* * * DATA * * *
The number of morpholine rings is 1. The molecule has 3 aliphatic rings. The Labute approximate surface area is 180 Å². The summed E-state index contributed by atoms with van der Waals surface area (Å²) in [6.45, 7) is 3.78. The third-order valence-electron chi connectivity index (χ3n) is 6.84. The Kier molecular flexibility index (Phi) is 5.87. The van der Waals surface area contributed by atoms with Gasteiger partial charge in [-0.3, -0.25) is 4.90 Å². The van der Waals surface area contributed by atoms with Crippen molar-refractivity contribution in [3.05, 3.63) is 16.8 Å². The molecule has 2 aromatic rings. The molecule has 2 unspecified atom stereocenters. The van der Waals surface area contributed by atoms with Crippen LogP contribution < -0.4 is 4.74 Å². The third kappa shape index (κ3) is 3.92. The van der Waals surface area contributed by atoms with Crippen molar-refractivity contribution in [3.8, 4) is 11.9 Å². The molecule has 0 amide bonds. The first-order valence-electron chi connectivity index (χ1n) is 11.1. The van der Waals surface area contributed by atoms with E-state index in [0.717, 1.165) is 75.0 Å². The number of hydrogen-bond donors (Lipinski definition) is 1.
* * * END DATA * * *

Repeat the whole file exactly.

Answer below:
The number of morpholine rings is 1. The molecule has 3 aliphatic rings. The Labute approximate surface area is 180 Å². The summed E-state index contributed by atoms with van der Waals surface area (Å²) in [6.45, 7) is 3.78. The third-order valence-electron chi connectivity index (χ3n) is 6.84. The Kier molecular flexibility index (Phi) is 5.87. The van der Waals surface area contributed by atoms with Gasteiger partial charge in [-0.3, -0.25) is 4.90 Å². The van der Waals surface area contributed by atoms with Crippen molar-refractivity contribution in [3.05, 3.63) is 16.8 Å². The molecule has 2 aromatic rings. The molecule has 2 unspecified atom stereocenters. The van der Waals surface area contributed by atoms with Crippen LogP contribution < -0.4 is 4.74 Å². The third kappa shape index (κ3) is 3.92. The van der Waals surface area contributed by atoms with Crippen molar-refractivity contribution in [3.8, 4) is 11.9 Å². The molecule has 0 amide bonds. The first-order valence-electron chi connectivity index (χ1n) is 11.1. The van der Waals surface area contributed by atoms with E-state index in [0.717, 1.165) is 75.0 Å². The number of hydrogen-bond donors (Lipinski definition) is 1.